The Do’s and Don’ts of Operating Separate Entities

If you want to operate multiple entities then you have to be careful to maintain strict formality and separation of operations — or suffer the consequences.

The Do’s and Don’ts of Operating Separate Entities

Multiple personalities for people can be problematic, but in business it may be advantageous. First let’s make it clear that you do need at least one entity to operate your alarm business.

You should not be engaging in this business, or any business, in your personal capacity; use a corporate entity.

Most of you do have only one entity and you operate all phases of your security and fire alarm business through this business entity. You’ve got one operating bank account, one payroll, one accountant and one tax return.

You may own this entity yourself or you may have fellow shareholders (for a corporation) or members (for an LLC), in which event you should have a stockholders agreement or operating agreement for the LLC.

There may be good reasons to have more than one entity conducting your business operations. They include:

  • Different ownership of the entities
  • Distinct operations (i.e., fire alarm vs. fire protection or suppression; residential vs. commercial; security vs. fire alarm; security vs. home automation)
  • Unique risks to which you don’t want your main entity exposed (i.e., a huge job you’ve agreed to indemnify)
  • Separating alarm monitoring from other operation areas
  • Separating an entity with different goals, such as bundling accounts for sale on regular basis

This list is not all inclusive; there may be other reasons and some of the above may turn out to be unnecessary.

Is there downside to operating multiple entities? Probably not, especially if you know that the only person you’re fooling is yourself, which doesn’t mean you won’t get away with it. Getting away with what?

Well, are you getting away with taxes because you allocate your operation among several entities? Are you avoiding liability for one entity claimed against another? Have you shielded part of your operation from the reaches of a partner or enraged spouse?

If you do want to operate multiple entities then you have to be careful to maintain strict formality and separation of operations, lest you end up having your entities deemed a single entity, thwarting all your efforts to have separate entities.

Formalities would include:

  • Creating and maintaining corporate records, including stock ledger, bylaws, shareholder and director meeting minutes, issue stock
  • Conduct and maintain minutes of at least annual meetings approving corporate activities and conduct election of directors and officers

Maintaining separate operations means just that and applies to: bank accounts; payroll; employees; main phone number, domain site and website; licenses; contracts; and insurance.

You’ve probably heard the term, “piercing the corporate veil.” That means that the court will disregard the distinct corporate entities, exposing the disregarded entities to the liability of one. So you go to all the trouble of operating two or more entities and one of them ends up with a judgment against it.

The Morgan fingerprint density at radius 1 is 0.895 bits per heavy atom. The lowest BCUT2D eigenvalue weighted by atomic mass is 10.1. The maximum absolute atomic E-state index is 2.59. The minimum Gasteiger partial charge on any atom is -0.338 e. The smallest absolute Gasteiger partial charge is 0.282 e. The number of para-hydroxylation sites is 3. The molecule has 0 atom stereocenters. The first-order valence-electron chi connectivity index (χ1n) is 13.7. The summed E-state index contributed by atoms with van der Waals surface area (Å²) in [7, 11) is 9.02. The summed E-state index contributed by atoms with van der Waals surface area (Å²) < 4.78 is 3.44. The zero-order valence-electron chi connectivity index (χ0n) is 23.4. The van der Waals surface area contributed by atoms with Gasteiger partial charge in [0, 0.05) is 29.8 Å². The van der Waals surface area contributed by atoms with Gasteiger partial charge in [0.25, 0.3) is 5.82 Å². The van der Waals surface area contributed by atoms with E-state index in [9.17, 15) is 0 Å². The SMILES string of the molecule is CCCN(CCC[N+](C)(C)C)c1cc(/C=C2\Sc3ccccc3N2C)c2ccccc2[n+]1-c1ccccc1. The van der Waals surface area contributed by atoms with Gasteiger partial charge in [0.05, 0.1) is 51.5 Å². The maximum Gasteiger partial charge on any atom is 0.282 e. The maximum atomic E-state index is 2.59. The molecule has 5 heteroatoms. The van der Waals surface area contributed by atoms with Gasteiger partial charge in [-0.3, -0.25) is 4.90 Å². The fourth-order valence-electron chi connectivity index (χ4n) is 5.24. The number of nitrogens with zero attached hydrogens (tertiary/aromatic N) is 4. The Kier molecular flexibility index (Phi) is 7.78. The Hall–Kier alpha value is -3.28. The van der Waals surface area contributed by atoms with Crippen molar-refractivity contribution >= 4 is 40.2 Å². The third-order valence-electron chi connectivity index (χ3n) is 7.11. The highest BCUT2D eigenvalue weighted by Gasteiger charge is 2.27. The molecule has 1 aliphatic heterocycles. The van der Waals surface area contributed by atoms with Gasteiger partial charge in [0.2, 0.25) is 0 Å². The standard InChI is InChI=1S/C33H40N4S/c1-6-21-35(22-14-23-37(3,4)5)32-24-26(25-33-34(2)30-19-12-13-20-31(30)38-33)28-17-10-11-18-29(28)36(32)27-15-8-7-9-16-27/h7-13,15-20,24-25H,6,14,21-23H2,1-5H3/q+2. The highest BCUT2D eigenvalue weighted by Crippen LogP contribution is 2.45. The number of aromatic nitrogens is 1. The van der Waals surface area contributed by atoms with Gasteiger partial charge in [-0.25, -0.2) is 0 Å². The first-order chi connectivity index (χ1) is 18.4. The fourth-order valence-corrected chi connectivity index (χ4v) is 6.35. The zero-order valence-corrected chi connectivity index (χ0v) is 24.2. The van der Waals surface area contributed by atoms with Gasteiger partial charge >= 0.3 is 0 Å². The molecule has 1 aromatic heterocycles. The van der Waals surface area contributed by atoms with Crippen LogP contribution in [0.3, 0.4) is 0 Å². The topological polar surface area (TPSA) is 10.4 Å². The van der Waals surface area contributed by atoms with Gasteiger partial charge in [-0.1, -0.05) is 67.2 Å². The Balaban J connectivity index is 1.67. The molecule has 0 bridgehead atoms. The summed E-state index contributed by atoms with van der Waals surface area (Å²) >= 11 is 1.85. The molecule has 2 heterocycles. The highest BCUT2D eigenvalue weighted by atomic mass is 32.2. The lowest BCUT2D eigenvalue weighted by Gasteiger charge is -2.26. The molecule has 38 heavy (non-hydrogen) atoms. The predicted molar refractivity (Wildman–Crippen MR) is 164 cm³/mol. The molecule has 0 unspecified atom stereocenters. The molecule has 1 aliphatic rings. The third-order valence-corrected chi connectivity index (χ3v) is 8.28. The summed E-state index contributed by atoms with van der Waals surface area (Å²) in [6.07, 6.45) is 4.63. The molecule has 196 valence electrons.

The one gets sued and when it becomes apparent that the sister entities have assets, they too are sued on the theory that all the entities are really one operation. Depending on how many of the above “separate” rules you’ve failed to follow, you run the risk of the court piercing the corporate veil.

You also risk a potential buyer of your business or accounts rejecting the deal because of the corporate confusion you created. It may be that your operation does lend itself to separate entities. One of the more common separations is an entity that holds the monitoring contracts.

In this case you would have to be careful how those accounts were acquired, because if you used another entity to sell and install the accounts the question of how the monitoring entity acquired the monitoring contract may arise.

Those monitoring contracts may also include service plans, and inquiry should be made which entity performs the service — another opportunity for co-mingling performance and those exposures. But if the monitoring operation is properly structured and conducted it might be easier to sell monitoring contracts from that entity instead of from a wider operation.

Deciding how many entities to have, setting them up and maintaining them should be done in close consultation with your accountant and counsel.

About the Author

Contact:

Security Sales & Integration’s “Legal Briefing” columnist Ken Kirschenbaum has been a recognized counsel to the alarm industry for 35 years and is principal of Kirschenbaum & Kirschenbaum, P.C. His team of attorneys, which includes daughter Jennifer, specialize in transactional, defense litigation, regulatory compliance and collection matters.

Security Is Our Business, Too

For professionals who recommend, buy and install all types of electronic security equipment, a free subscription to Security Sales & Integration is like having a consultant on call. You’ll find an ideal balance of technology and business coverage, with installation tips and techniques for products and updates on how to add sales to your bottom line.

A free subscription to the #1 resource for the residential and commercial security industry will prove to be invaluable. Subscribe today!

Subscribe Today!

Leave a Reply

Your email address will not be published. Required fields are marked *

Get Our Newsletters